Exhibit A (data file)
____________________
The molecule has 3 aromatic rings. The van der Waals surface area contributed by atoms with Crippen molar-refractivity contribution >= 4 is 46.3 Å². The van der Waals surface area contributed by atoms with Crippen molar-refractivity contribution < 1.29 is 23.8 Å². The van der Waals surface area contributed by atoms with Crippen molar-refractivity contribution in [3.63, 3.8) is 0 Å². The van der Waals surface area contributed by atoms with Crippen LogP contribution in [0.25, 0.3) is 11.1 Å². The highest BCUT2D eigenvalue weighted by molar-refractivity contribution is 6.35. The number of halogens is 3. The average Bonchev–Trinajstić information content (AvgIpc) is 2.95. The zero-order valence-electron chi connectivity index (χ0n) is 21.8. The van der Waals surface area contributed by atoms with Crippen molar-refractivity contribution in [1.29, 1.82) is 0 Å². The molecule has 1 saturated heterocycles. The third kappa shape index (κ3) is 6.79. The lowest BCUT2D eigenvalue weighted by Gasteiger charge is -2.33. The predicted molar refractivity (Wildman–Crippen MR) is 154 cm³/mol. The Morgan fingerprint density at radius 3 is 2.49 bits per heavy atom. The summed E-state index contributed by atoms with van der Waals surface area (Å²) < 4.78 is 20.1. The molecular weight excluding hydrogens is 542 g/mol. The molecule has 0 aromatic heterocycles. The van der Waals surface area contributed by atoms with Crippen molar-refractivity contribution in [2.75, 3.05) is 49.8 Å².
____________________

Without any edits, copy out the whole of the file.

The molecule has 3 aromatic rings. The van der Waals surface area contributed by atoms with Crippen molar-refractivity contribution >= 4 is 46.3 Å². The van der Waals surface area contributed by atoms with Crippen molar-refractivity contribution < 1.29 is 23.8 Å². The van der Waals surface area contributed by atoms with Crippen molar-refractivity contribution in [3.63, 3.8) is 0 Å². The van der Waals surface area contributed by atoms with Crippen LogP contribution in [0.25, 0.3) is 11.1 Å². The highest BCUT2D eigenvalue weighted by molar-refractivity contribution is 6.35. The number of halogens is 3. The average Bonchev–Trinajstić information content (AvgIpc) is 2.95. The zero-order valence-electron chi connectivity index (χ0n) is 21.8. The van der Waals surface area contributed by atoms with Crippen molar-refractivity contribution in [1.29, 1.82) is 0 Å². The molecule has 1 saturated heterocycles. The third kappa shape index (κ3) is 6.79. The lowest BCUT2D eigenvalue weighted by Gasteiger charge is -2.33. The predicted molar refractivity (Wildman–Crippen MR) is 154 cm³/mol. The Morgan fingerprint density at radius 3 is 2.49 bits per heavy atom. The summed E-state index contributed by atoms with van der Waals surface area (Å²) < 4.78 is 20.1. The molecular weight excluding hydrogens is 542 g/mol. The molecule has 0 aromatic heterocycles. The van der Waals surface area contributed by atoms with Crippen molar-refractivity contribution in [2.75, 3.05) is 49.8 Å².